Sur Why Should We Share the Wealth: Ethos, Pathos, and Logos In the essay “Why Should We Share the Wealth”, author Jeffrey Sachs explores an idealistic viewpoint that extreme conditions brought about by poverty can be resolved if the few who owns the majority of the world’s wealth will come together to use their resources for the betterment of the people. The purpose of this essay is to examine the strength of the author’s argument by weighing it against the different perspectives on argument essays. On a personal standpoint, it can be said that credibility, emotional, and logical appeals are necessary in persuasion.
Ethos is one of the pillars of any rhetoric. It is based on the character of the writer. The ethos is the writer’s credibility and reputation. If one does not know Jeffrey Sachs, the article alone does not gain him the trust of the readers. He does not introduce himself nor does he associate himself with established and credible organizations. The good thing about the article is that Sachs itemizes information that leads the readers to sense his fairness.
Pathos is another pillar of any rhetoric. This is the emotional appeal of the argument. On a personal analysis, the overall emotional appeal of this article is the notion of assuaging poverty. In the lines:
“A century ago, Rockefeller decided to put his vast fortune to public use, offering to endow a federal institution to fight disease, poverty and ignorance. Hotheads attacked him, claiming that he was just trying to buy a good name, and Congress demurred.”,
Sachs points out that while Rockefeller was attacked negatively by discrediting his purpose of charity, he still pursued his goal, thus, achieving a legacy that has not been surpassed yet in terms of international development. Another effective pathos in this article is when Sachs cites a statement by Andrew Carnegie:
“the day is not far distant when the man who dies leaving behind him millions of available wealth, which was free for him to administer during life, will pass away unwept, unhonored, and unsung”.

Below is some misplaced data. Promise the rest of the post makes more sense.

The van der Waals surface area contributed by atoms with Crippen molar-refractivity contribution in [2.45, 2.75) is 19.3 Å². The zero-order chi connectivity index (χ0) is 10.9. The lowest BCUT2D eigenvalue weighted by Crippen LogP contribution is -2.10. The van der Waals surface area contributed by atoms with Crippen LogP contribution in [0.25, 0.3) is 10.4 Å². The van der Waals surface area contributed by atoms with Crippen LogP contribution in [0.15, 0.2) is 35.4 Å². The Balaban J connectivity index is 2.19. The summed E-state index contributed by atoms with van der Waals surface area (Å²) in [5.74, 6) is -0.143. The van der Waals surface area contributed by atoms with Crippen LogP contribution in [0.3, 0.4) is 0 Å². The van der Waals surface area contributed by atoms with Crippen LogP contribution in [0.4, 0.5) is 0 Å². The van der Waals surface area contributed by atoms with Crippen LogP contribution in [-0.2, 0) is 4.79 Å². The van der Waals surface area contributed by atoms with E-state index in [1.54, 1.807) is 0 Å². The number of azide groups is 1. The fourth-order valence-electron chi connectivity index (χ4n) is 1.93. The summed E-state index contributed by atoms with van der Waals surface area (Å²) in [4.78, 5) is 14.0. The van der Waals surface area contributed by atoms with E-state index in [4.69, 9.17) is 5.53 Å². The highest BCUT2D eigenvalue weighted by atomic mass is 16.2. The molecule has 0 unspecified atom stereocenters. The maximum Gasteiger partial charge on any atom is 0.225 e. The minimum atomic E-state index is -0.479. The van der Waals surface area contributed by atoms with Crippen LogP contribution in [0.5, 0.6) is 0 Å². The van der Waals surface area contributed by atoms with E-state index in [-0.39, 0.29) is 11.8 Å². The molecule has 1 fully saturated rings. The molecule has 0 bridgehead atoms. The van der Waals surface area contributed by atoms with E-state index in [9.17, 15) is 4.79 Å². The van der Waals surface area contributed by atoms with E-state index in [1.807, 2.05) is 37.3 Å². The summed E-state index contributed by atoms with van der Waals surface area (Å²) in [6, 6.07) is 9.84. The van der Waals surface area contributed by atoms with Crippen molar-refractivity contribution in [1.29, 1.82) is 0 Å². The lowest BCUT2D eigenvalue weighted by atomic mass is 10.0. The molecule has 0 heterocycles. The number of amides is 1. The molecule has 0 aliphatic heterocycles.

Logos is one of the pillars of a rhetoric that refers to the logical appeal of a material. In this area, Sachs is able to enumerate certain points that support his argument. He cites specific examples done by Rockefeller, Bill, Gates, Soros, and others to show the readers that this concept of wealth sharing has been done before by these great people. Therefore, there should be nothing to hinder the same thing from being done today. Along these lines, Sachs explores on the positive results that wealth sharing did worldwide. By stating factual events and well-researched statistical analysis, Sachs effectively demonstrates the logical aspect of his argument.
The graphics used for the argument help a lot in creating a good and credible position for Sachs concept of wealth sharing. The statistics alone argue that in combining the excess wealth of the billionaires in the world, there will be enough to fund international development that could at least create a positive impact in alleviating the endless cycles of famine and poverty where it is most needed. Use of graphics adds to the credibility of the statements that Sachs mentions in his article. It gives the readers the impression of a well-examined claim that is based on factual data.
As a conclusion, it can be said that Sachs mainly used the logical appeal for this argument. He touched on certain emotional arguments that were helpful, but being a famous economist himself, he rather focused on giving explicit details to support his standpoint. And although the ethos part falls short, who does not know Jeffrey Sachs anyway?
Wood, Nancy V. Perspectives on Argument. Upper Saddle River, N.J: Pearson/Prentice Hall,
2009. Print. 250-252.